Your pancreas is an organ located below your stomach. It is attached to your small bowel. The pancreas has 2 main jobs:
Over time, high blood glucose levels can affect your eyesight, nervous system, blood vessels, heart, and kidneys.
There are 3 types of pancreas transplant. They are offered to different people depending on their individual situation.
pancreas alone transplant means that the pancreas is the only organ that is transplanted. It may be offered to people who:
pancreas after kidney transplant means that the pancreas is transplanted after you’ve had a
kidney transplant. It may be offered to people who:
combined kidney and pancreas transplant means that you get a
kidney transplant and a pancreas transplant at the same time. It may be offered to people who have poor kidney function and:
Islet cell transplants, where only the islet cells from the pancreas are transplanted, may be an option. In most cases, you may need more than one islet cell transplant.
Talk to your transplant team to see if an islet transplant is an option for you.
A successful pancreas transplant allows people with diabetes to decrease their need for insulin. It may also decrease their risk for both high and low blood glucose levels.
A pancreas transplant is not suitable for everyone, and it is also not a cure. With a transplant, you are exchanging sick organs for healthy ones, with the hope of living longer and having a better quality of life. It is important to know that getting a transplant involves a lifetime commitment to medical treatment, like taking daily medicines, going to clinic appointments, and doing regular bloodwork and other tests.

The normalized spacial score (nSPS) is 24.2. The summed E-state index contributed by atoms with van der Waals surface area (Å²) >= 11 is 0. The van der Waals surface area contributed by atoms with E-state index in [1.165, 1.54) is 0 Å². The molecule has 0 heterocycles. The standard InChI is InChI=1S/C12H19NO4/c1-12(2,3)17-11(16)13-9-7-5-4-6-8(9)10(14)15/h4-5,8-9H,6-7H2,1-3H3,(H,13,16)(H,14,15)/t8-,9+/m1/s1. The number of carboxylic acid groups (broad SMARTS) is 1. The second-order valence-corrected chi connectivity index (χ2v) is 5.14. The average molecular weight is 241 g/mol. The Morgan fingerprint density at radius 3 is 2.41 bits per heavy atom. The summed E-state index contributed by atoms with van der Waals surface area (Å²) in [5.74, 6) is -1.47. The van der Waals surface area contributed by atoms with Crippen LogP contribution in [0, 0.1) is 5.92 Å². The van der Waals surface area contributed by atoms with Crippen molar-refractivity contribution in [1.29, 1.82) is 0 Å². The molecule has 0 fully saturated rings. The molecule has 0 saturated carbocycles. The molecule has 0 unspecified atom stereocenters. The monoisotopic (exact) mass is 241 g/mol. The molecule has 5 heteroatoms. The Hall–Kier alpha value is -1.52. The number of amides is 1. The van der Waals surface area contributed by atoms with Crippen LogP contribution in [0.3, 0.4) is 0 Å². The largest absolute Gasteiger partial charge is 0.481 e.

A transplant is offered only when all other treatment options have been tried.
If you have or have had a serious disease or certain types of cancer, you may not be eligible for a transplant. Your transplant team will review your medical history to see if a transplant is an option for you.
If you smoke tobacco or cannabis, you may need to stop before you are able to go onto the waitlist for a pancreas transplant. Smoking increases the risk of a blood clot forming, which would cause the transplanted pancreas not to work.
Anyone with a history of drug or alcohol use may need to be assessed by an addictions counselling team. Support is available. Your transplant team can help connect you to counselling and other services. If you do not use the counselling and follow-up services for substance use that the transplant program recommends, you may not be eligible for the transplant.
Pancreas transplants are done in Edmonton at the University of Alberta Hospital and in Calgary at Foothills Medical Centre.
Current as of: June 27, 2023
Author: Transplant Services, Alberta Health Services
This material is not a substitute for the advice of a qualified health professional. This material is intended for general information only and is provided on an "as is", "where is" basis. Although reasonable efforts were made to confirm the accuracy of the information, Alberta Health Services does not make any representation or warranty, express, implied or statutory, as to the accuracy, reliability, completeness, applicability or fitness for a particular purpose of such information. Alberta Health Services expressly disclaims all liability for the use of these materials, and for any claims, actions, demands or suits arising from such use.